Spring 2023 - ENGL 439W D100
Seminar in World Literatures in English (4)
Class Number: 4302
Delivery Method: In Person
Course Times + Location:
Tu, Th 2:30 PM – 4:20 PM
RCB 6100, Burnaby
Instructor:Mary Ann Gillies
Office: AQ 6145
Office Hours: Tues and Thurs 1-2; and by appointment
Prerequisites:45 units or two 300-division English courses.
Advanced seminar in literary works in English, mainly from regions other than Canada, Britain and the United States. The course may focus on one or several literatures or individual authors, and will be organized according to specific critical methodologies. This course may be repeated for credit if a different topic is taught. Writing.
Aotearoa/New Zealand Crime Fiction
When we think of Aotearoa/New Zealand literature, we tend to think of names such as the early 20th century short story writer Katherine Mansfield or the mid-century novelist Janet Frame or the contemporary author Witi Ihimaera who was the first Māori writer to publish both a book of short stories and a novel. The works of these writers, and others, attest to the fact that there is a robust and multifaceted literary scene in this island nation.
In this course, we will shift our attention away from canonical literature and onto the genre of crime fiction. Aotearoa/New Zealand boasts some of the 20th and 21st centuries' most interesting and accomplished crime fiction writers. We’ll start with Christchurch’s Ngaio Marsh who was considered one of the early 20th century’s “Queens of Crime.” We then move on to contemporary writers Paul Thomas, Vanda Symon, Paul Cleave, and Jonathan Cullinane, all of whom have written award winning and/or best-selling crime novels. We will end the course with a "collaboration" between Ngaio Marsh and contemporary author Stella Duffy.
We will start by establishing the genre’s conventions: the British country house tradition, the American hardboiled PI, and the police procedural. We will then look at how the genre travels – how do crime fiction conventions hold up when the crimes they detail are committed, and investigated, in a nation far from the genre’s English and American birthplaces? And how do the national, cultural, political, and ethnic realities of contemporary Aotearoa/New Zealand reshape the genre? These are some of the questions this course will explore.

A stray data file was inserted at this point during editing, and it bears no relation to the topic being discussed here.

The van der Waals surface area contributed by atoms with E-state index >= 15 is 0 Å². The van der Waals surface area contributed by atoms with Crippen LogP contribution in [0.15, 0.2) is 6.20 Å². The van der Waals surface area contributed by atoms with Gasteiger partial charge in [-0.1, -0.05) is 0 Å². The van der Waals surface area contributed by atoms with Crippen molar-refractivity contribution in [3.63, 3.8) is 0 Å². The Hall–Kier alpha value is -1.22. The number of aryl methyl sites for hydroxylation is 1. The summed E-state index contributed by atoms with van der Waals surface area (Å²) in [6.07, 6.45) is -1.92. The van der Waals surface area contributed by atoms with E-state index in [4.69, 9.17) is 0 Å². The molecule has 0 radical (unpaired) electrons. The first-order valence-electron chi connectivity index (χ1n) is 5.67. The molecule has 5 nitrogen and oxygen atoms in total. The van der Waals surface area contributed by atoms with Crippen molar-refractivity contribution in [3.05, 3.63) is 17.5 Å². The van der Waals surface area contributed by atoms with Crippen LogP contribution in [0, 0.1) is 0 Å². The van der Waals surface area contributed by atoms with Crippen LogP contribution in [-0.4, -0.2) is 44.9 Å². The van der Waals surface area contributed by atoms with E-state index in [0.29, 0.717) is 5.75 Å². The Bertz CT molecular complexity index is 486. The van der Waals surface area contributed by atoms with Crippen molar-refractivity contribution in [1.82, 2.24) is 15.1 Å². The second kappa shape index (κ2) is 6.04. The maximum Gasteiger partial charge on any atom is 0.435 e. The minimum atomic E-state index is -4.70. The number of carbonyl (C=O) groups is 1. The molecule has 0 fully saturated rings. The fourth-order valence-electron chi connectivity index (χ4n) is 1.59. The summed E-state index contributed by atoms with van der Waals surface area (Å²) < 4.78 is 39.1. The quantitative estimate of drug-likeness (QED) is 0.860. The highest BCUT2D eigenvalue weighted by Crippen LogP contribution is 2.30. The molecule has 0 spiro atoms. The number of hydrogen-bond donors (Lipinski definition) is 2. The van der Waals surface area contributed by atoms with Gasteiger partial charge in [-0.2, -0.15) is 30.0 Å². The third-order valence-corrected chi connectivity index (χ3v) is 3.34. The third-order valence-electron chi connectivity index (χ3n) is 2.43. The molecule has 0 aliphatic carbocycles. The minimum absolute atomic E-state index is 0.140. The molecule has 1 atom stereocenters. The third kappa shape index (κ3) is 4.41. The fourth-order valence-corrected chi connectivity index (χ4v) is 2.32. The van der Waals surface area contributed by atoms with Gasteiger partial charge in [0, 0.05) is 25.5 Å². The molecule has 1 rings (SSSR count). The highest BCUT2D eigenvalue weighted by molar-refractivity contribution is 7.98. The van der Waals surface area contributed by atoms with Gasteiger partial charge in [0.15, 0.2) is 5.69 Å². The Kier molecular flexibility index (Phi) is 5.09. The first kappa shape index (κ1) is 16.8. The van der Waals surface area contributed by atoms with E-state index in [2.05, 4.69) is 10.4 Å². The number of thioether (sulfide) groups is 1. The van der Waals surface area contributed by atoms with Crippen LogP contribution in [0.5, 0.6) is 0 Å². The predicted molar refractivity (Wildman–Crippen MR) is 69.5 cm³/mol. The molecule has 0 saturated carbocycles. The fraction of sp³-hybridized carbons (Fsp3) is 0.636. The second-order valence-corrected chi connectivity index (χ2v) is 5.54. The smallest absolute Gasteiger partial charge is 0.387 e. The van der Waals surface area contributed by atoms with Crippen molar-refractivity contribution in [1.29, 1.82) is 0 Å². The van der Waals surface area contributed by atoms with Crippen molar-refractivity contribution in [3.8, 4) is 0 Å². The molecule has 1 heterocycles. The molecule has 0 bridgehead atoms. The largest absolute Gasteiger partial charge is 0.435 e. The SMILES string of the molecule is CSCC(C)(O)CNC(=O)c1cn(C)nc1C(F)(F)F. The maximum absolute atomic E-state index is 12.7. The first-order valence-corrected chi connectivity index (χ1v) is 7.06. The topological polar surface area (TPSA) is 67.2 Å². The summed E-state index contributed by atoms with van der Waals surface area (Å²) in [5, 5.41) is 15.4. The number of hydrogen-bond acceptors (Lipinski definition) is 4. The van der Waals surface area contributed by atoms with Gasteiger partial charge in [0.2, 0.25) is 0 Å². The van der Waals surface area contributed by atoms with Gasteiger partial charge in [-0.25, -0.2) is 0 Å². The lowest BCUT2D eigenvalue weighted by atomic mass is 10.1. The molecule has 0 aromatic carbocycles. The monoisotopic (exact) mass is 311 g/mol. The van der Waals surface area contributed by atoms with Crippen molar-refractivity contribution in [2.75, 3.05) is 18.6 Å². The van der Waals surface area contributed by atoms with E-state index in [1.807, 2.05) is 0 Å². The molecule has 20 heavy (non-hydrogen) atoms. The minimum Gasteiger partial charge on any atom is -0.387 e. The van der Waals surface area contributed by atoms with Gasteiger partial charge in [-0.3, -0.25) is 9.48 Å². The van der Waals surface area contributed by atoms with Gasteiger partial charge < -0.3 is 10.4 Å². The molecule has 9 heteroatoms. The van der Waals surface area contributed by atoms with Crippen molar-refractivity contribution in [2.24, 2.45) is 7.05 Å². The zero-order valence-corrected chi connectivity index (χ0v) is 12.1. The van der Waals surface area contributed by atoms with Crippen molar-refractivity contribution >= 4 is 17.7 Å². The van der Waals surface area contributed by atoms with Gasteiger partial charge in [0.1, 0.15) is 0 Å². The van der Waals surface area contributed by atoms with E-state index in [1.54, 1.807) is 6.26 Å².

Please be aware that some of these texts deal with explicit and violent material that some students may find troubling.
- Seminar Presentation 15%
- Essay 1 (5-6 pages) 15%
- Reflective Learning Journal 1 (3 entries @ 250-300 words each) 15%
- Reflective Learning Journal 2 (3 entries @ 250-300 words each) 15%
- Research Essay Proposal and Annotated Bibliography 10%
- Research Essay (10-12 pages) 30%
Marsh, Ngaio Died in the Wool (1945)
Cullinane, Jonothan Red Herring (2017)
Thomas, Paul Death on Demand (2012)
Symon, Vanda Overkill (2007)
Cleave, Paul Cemetery Lake (2009)
Marsh, Ngaio & Stella Duffy Money in the Morgue (2018)
There will be additional readings placed in Canvas.
Books will be read in the order listed above.
I have NOT ordered books via the SFU Bookstore for this course. You can find copies of all of these texts either at local bookstores or online bookstores.
REQUIRED READING NOTES:
Your personalized Course Material list, including digital and physical textbooks, are available through the SFU Bookstore website by simply entering your Computing ID at: shop.sfu.ca/course-materials/my-personalized-course-materials.
Department Undergraduate Notes:
IMPORTANT NOTE Re 300 and 400 level courses: 75% of spaces in 300 level English courses, and 100% of spaces in 400 level English courses, are reserved for declared English Major, Minor, Extended Minor, Joint Major, and Honours students only, until open enrollment begins.
For all On-Campus Courses, please note the following:
- To receive credit for the course, students must complete all requirements.
- Tutorials/Seminars WILL be held the first week of classes.
- When choosing your schedule, remember to check "Show lab/tutorial sections" to see all Lecture/Seminar/Tutorial times required.
ACADEMIC INTEGRITY: YOUR WORK, YOUR SUCCESS
SFU’s Academic Integrity website http://www.sfu.ca/students/academicintegrity.html is filled with information on what is meant by academic dishonesty, where you can find resources to help with your studies and the consequences of cheating. Check out the site for more information and videos that help explain the issues in plain English.
Each student is responsible for his or her conduct as it affects the university community. Academic dishonesty, in whatever form, is ultimately destructive of the values of the university. Furthermore, it is unfair and discouraging to the majority of students who pursue their studies honestly. Scholarly integrity is required of all members of the university. http://www.sfu.ca/policies/gazette/student/s10-01.html